Samuel Johnson and Beowulf

In 1773 Samuel Johnson set off for Scotland with James Boswell at his side. Boswell was Scottish and had connections in many places, but even he had never penetrated to the distant parts of the Highlands and Isle of Skye and Outer Hebrides that the two of them were to visit.

What has this to do with Beowulf? Just this: that Johnson had opinions on many things and was sometimes wrong. He had not read Milman Perry on the subject of Yugoslavian bards and did not have the advantage of contemporary scholarship on ancient sagas. More surprisingly, he had no idea of the ability of the human mind to memorize.

It happened that a Scottish author had recently produced what he said were translations from ancient Gaelic that he attributed to Ossian. There are ancient poems written by Ossian, but these were new and hitherto unknown. Johnson, rightly, was skeptical and made use of the journal of his Scottish travels to express his doubts.

“In an unknown speech,” wrote Johnson, “nothing that is not very short is transmitted from one generation to the next. Few have opportunities of hearing a long composition often enough to retain it; and what is once forgotten is lost forever. I believe there cannot be recovered in the whole Earse language, five hundred lines of which there is any evidence to prove them a hundred years old.”

Had memory really so far deteriorated in Johnson’s day? Had he never been to a performance of Shakespeare? How did he think Homer’s sagas had been transmitted? Having conquered Scotland, he might have turned his attention to Yugoslavia and discovered as Milman Perry did in the 1930’s, bards memorizing very lengthy poems on the basis of one hearing.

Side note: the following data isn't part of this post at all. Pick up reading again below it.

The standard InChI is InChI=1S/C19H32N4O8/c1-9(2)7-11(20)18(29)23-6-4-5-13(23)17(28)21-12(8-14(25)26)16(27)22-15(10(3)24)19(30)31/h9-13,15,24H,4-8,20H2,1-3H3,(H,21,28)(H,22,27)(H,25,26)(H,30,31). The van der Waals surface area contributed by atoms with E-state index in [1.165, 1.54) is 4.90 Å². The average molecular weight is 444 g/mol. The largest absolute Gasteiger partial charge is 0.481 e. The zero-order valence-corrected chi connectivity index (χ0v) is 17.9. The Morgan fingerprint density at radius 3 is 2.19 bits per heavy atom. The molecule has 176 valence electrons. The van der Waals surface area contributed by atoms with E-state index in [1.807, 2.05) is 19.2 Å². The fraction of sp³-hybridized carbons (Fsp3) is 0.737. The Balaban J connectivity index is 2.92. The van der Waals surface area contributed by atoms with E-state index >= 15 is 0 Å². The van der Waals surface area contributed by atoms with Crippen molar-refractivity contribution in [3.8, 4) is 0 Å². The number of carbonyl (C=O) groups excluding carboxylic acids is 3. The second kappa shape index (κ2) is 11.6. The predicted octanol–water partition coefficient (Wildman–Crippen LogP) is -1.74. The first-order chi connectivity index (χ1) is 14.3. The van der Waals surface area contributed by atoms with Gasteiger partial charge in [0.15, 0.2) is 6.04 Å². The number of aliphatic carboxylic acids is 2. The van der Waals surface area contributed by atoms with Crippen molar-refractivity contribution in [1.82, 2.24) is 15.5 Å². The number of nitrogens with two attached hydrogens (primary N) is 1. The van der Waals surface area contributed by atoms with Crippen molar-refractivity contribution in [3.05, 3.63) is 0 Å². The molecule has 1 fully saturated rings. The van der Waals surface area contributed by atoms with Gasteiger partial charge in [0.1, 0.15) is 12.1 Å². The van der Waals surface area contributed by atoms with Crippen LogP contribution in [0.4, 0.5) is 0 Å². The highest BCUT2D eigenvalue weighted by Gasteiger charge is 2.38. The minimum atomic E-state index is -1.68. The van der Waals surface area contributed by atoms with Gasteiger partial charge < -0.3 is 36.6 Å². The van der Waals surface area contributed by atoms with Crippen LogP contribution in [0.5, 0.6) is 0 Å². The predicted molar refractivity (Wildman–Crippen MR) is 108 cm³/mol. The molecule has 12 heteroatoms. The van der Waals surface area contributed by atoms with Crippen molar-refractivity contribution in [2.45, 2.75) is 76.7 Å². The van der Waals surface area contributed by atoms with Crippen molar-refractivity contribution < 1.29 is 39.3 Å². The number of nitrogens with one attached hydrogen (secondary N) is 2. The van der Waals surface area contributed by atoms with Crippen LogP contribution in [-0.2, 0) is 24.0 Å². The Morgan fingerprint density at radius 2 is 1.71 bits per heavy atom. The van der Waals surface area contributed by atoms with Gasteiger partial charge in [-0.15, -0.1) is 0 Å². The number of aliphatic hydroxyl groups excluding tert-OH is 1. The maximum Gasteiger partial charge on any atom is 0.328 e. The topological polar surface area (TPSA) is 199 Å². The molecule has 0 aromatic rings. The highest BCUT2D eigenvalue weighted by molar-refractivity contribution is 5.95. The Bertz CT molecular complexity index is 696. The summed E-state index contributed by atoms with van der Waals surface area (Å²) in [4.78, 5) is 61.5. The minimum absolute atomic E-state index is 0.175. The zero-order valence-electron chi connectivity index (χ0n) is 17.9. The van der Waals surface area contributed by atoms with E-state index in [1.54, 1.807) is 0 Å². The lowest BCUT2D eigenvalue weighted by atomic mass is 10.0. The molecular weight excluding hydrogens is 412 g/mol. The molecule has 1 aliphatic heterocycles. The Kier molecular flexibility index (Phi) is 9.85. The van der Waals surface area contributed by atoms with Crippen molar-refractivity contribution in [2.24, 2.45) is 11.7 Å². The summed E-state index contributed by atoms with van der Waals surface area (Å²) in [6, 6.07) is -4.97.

Indeed, Johnson would have benefitted from a reading of last Sunday’s New York Times with its eloquent tribute to Patrick Leigh Fermor who wrote years ago that “when one is young, the mind takes an impression like wax and holds it like stone, but in later years the mind takes an impression like stone and holds it like wax.” Johnson, in his later years, had forgotten, perhaps, what he could have done in his youth.

Beowulf, too, (to get around to the connection at last) almost certainly was composed and transmitted by illiterate bards who did not know, having never met Johnson, that they were doing something impossible.

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